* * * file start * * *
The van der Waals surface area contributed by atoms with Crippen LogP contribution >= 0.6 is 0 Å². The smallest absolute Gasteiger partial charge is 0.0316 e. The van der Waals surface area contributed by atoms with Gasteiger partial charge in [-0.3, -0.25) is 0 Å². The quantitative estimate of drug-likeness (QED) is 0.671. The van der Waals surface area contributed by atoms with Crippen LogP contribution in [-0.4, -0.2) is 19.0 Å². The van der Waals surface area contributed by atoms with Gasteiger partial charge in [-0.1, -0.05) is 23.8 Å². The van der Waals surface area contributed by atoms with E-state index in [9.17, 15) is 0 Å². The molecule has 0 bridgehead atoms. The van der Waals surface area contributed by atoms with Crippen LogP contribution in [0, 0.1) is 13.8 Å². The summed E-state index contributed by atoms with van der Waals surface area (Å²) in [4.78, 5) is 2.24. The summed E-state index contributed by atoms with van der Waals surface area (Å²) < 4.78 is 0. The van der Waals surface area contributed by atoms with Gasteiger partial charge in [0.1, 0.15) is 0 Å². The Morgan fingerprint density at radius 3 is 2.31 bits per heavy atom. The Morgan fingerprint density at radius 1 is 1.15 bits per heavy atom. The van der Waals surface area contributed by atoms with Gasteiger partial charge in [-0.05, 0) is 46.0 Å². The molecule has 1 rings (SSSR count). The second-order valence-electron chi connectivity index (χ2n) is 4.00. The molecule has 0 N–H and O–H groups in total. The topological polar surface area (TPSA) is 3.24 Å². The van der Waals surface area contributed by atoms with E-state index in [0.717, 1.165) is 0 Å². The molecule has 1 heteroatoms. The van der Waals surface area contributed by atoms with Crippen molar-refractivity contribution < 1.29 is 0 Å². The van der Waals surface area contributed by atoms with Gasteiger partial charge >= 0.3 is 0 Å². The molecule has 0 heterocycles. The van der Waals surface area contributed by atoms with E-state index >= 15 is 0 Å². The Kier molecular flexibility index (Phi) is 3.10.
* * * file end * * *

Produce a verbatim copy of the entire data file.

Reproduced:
The van der Waals surface area contributed by atoms with Crippen LogP contribution >= 0.6 is 0 Å². The smallest absolute Gasteiger partial charge is 0.0316 e. The van der Waals surface area contributed by atoms with Gasteiger partial charge in [-0.3, -0.25) is 0 Å². The quantitative estimate of drug-likeness (QED) is 0.671. The van der Waals surface area contributed by atoms with Crippen LogP contribution in [-0.4, -0.2) is 19.0 Å². The van der Waals surface area contributed by atoms with Gasteiger partial charge in [-0.1, -0.05) is 23.8 Å². The van der Waals surface area contributed by atoms with E-state index in [9.17, 15) is 0 Å². The molecule has 0 bridgehead atoms. The van der Waals surface area contributed by atoms with Crippen LogP contribution in [0, 0.1) is 13.8 Å². The summed E-state index contributed by atoms with van der Waals surface area (Å²) in [4.78, 5) is 2.24. The summed E-state index contributed by atoms with van der Waals surface area (Å²) < 4.78 is 0. The van der Waals surface area contributed by atoms with Gasteiger partial charge in [0.1, 0.15) is 0 Å². The Morgan fingerprint density at radius 3 is 2.31 bits per heavy atom. The Morgan fingerprint density at radius 1 is 1.15 bits per heavy atom. The van der Waals surface area contributed by atoms with Gasteiger partial charge in [-0.05, 0) is 46.0 Å². The molecule has 1 rings (SSSR count). The second-order valence-electron chi connectivity index (χ2n) is 4.00. The molecule has 0 N–H and O–H groups in total. The topological polar surface area (TPSA) is 3.24 Å². The van der Waals surface area contributed by atoms with E-state index in [0.717, 1.165) is 0 Å². The molecule has 1 heteroatoms. The van der Waals surface area contributed by atoms with Crippen molar-refractivity contribution < 1.29 is 0 Å². The van der Waals surface area contributed by atoms with Gasteiger partial charge >= 0.3 is 0 Å². The molecule has 0 heterocycles. The van der Waals surface area contributed by atoms with E-state index >= 15 is 0 Å². The Kier molecular flexibility index (Phi) is 3.10.